privileged citizens, is a strong remin-

der that we should constantly be on our
guard, lest such an anti-utopian state
ever actually emerge on this planet.
Besides being a "prophetic" book (a
label I disagree with), 1984 is also
highly philosophical. It is not as much a
book about how to get power or how to
use it as it is a fascinating study of what
"power" really is. Orwell's penetrating
criticism of the effects of propaganda,
and his thoughts about personal
freedom, are equally intriguing. In my
humble opinion, this is the book of the
year.
Number two on my list is 2010:
Odyssey Two. Although reviews of the
book were not all good, the curiosity of
thousands of people who read 2001 was
enough to send it shooting up the best-
seller list. A movie based on the new
book is already in top-secret produc-
tion.
Number three: (What else) Pet
Semetary by Stephen King. Following
the tremendous success of his previous
novel, Christine, this book, his first un-
der a new contract at Doubleday,
already has 575,000 copies in print.
Fourth place goes to In Search of Ex-
cellence, by Thomas J. Peters and
Robert H. Waterman. The book, a
series of testimonials by executives of
America's best-run companies,
describing how they succeeded, has
already sold a whopping 1.3 million
copies.
James Michener struck again this
year. His latest work, Poland, has
800,000 copies in print. Although
reviews were not as favorable as
Michener would have liked, people

gladly paid the $17.95 price tag (the
highest price of any book on the best-
seller list this year). The book ranks a
justifiable fifth on the list.
More because of the tremendous
amount of publicity surrouding the
book than any favorable reviews it gar-
nered, Ancient Evenings by Norman
Mailer, places sixth. Because of the
early bad review it received, publishers
Little, Brown offered the paperback
rights to the book up for bids a wee bit
too early. This angered Mailer and his
agent, who left Little, Brown to sign a
record $4 million deal with Random
House.
Seventh place should be no surprise:
Jane Fonda's Workout Book. Although
no one (especially myself) probably
would have guessed it, the book has
turned out to be the biggest seller in
Simon & Schuster's history, with over
See BOOKS, Page 23

U

SONY S4

Fanny and Alexander: Bergman films child's perspective

of a bizarre woman. It doesn't take it-
self too seriously yet handles some
serious and important questions. Why,
for example, does the protagonist dress
and act as she does? Family? Friends?
Environment? No reason in particular?
While examining these questions,
Liquid Sky paints an intense, vivid por-
trait of the New York New Wave scene.
It is not a slick movie. Camera
movement is limited, and special effec-
ts seem homespun, but it courageously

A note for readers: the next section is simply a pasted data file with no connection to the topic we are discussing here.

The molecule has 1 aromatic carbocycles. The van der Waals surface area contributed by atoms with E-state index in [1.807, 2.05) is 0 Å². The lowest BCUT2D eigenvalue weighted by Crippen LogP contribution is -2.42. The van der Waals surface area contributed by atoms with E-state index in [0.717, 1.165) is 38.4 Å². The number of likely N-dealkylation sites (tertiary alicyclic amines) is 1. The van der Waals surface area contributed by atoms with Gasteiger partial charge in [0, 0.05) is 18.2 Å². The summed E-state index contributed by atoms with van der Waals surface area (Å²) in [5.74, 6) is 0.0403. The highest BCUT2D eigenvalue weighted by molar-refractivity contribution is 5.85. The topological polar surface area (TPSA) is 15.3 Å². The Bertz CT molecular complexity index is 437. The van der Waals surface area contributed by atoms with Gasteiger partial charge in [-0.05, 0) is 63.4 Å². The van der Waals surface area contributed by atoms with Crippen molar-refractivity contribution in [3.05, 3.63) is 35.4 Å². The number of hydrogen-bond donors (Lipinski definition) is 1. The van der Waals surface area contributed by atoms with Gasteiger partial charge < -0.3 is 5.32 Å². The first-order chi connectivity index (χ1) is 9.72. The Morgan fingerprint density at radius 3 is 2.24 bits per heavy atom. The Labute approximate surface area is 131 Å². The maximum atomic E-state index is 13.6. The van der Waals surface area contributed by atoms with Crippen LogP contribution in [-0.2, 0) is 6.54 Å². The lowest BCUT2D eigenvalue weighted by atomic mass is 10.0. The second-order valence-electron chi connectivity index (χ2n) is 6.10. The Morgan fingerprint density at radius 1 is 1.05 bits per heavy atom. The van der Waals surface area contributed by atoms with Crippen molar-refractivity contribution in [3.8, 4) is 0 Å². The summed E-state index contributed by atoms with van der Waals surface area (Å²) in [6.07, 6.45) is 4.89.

and uniquely explores a side of society
some would like to ignore.
VI. NEVER CRY WOLF
Never Cry Wolf was made by Disney
Productions. Ugh. It's obviously
childish, banal and condescendingly
simple. I should have substituted a
sophisticated adult film like Blame It
On Rio in its place. Actually, Never Cry
Wolf defied all my expectations. It has
a beauty and magnificence that unfold
subtlely throughout the film. An
unlikely young scientist (looking
remarkably like your typical computer
science major) takes the unlikely
mission of traveling to the Arctic Circle
at the beginning of Spring, killing a full-
grown wolf and examining its stomach
for evidence that the wolves have been
devouring the region's caribou. As he
painfully adjusts to the chilly surroun-
dings, he has the time and isolation to
evaluate his former life and society. As
a combination of scenic beauty,
touching self-realization and venomous

social criticism Never Cry
paralled this year.

Wolf is un-

VII. QUERELLE
A passionate tale of love, hate,
violence and homosexuality at a sea-
port, perpetually graced by the night.
Querelle is a French sailor who, upon
arrival at this port, decides to per-
petuate murder, homosexual sex and a
frame-up. It is as if this wildly
surrealistic harbor has the power to
make men into beasts, and call forth all
the desires that we hold but cannot ex-
press. Anything goes in Fassbinder's
film and the sheer power of the images,
dialogue and silence create a haunting,
terrifying effect. Querelle is more than
a film, it is a mystifying experience.
I didn't feel like making a list of ten.
These seven are the better films, in my
opinion, and the others that I have seen
fall far short. I am certainly not going
to include The Big Chill or Terms of
Endearment. Possible additions are
Liana, The Dresser and Berlin Alexan-
derplatz. I have not seen these, yet they
are rumored to be exquisite.
Only two of the films were made by
American directors, which is fine with
me. It seems that American movies
lack only one thing - quality. So, this
list comprises my "must-see''
favorites. They are artistic, powerful,
serious to a degree and they all, in some
way, intelligently illuminate the nature
of man.

-AA

-N*

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STEVE'S LUNCH
1313 S. University
769-2288

Thank you for
another great
year

J

336 S. State St.

22 Weekend/Friday, April 13, 1984

19 Weeke